“What happens is that one of the main complaints for mothers: my breast does not have enough; my baby is not getting anything”… those are the two complains that you hear on a daily basis from mothers especially younger mothers. As you know there is a high rate of teenagers having babies recently and their cry is my baby isn’t getting anything. Yes the bay can get full and yes the baby get less than if you formula feed a baby. If you stick to formula feed you’ll give one to twoounce of milk in a bottle…actually from the first to the fourth day the baby not even get an ounce within the first three days.  The colostrums comes in small quantities, about eight to ten ounces for twenty-four hrs but also as nature have put it, the baby stomach at this time is very small, it’s like a marble and then it would gradually increase as the days go by; why reason we don’t give formula is that we push open the baby stomach before time; then naturally the small amount from the breast will not satisfy the baby. If they exclusive breastfeed from birth – yes it’s enough for that baby. Colostrums is the first part of the breast milk within the first to the fourth day. It comes in very small amount but very important to the baby, having all the antibodies from the mother’s body and pass it on to the baby. So that is actually the baby’s first immunization.”


Moms should desist from putting their newborns on a feeding schedule.  When exclusively breastfeeding, a baby must feed on-demand.


Nurse Yvette Mossiah

“We don’t feed by time, we feed by demand. The baby will be hungry more often, twenty-four usually for the first to forty-eight hours when that mother jump the fourth day to fifth day the breast get full, the more the baby feed – production of milk, the more the mother fed the more milk the mother have so by the fourth or fifth the day the breast becomes engorged and full and the mother will want this baby to wake up to feed. That’s the more better time with breastfeeding.”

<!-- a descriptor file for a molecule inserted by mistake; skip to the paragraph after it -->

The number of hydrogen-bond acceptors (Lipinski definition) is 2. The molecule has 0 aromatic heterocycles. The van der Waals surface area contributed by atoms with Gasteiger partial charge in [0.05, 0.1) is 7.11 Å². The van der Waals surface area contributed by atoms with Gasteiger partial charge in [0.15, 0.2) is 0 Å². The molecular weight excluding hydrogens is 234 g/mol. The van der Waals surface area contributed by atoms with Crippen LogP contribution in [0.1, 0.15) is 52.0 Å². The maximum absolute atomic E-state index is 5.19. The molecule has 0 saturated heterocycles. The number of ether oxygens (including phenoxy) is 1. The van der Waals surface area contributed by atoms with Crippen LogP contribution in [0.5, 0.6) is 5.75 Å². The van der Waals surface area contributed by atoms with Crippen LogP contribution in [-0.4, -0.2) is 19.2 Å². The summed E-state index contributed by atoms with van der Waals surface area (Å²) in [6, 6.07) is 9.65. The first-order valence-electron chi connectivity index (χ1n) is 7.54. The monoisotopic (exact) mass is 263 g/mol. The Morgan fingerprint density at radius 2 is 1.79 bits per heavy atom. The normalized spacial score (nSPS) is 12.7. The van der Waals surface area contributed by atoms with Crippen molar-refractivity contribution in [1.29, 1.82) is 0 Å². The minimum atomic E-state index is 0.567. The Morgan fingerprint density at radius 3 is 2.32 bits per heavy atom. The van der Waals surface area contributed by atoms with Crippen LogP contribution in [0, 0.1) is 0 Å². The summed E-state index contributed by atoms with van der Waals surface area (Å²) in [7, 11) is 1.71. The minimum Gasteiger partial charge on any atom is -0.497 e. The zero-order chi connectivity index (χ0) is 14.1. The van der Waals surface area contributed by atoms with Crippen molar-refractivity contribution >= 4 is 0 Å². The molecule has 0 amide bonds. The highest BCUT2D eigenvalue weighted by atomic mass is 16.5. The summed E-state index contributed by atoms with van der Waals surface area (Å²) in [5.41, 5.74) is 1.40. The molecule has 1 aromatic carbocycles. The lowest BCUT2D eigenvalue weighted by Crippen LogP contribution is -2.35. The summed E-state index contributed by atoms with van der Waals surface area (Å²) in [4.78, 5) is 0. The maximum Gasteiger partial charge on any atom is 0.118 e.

Another challenge is sore nipples or experiencing pain when feeding. The problem here is latching on. Holding the baby in the proper position is the first start to a proper latching on there are 4 main positions.


Nurse Yvette Mossiah

“We have the cradle hold, the cross cradle hold, we have the football hold, we have the side line hold…baby is along the arm. The baby should be positioned belly to belly with the mother that means the baby should be on the side facing the breast. We use our right hand, we cup the breast, four fingers underneath and the thumb goes above the black area of our breast. The nipple should be pointing towards the baby nose and then we move along the lips until the baby grasp it and put the mouth over it; when the mouth goes over the nipple, it should be over the black area not the nipple. So the baby should be sucking above that black area of our breast. When the baby latch on to that area, move the baby closer to us…the lower lip will turn down and that will tell us that the baby have a perfect latching on.”


Nurse Mossiah promises that with these little changes the experience should be significantly enhanced.


Training and support is available at breastfeeding centers located at the Samuel Haynes and Patrick Faber educational center in Belize City. Breastfeeding counselors are available for additional support simple contact maternity wards of any public hospitals countrywide.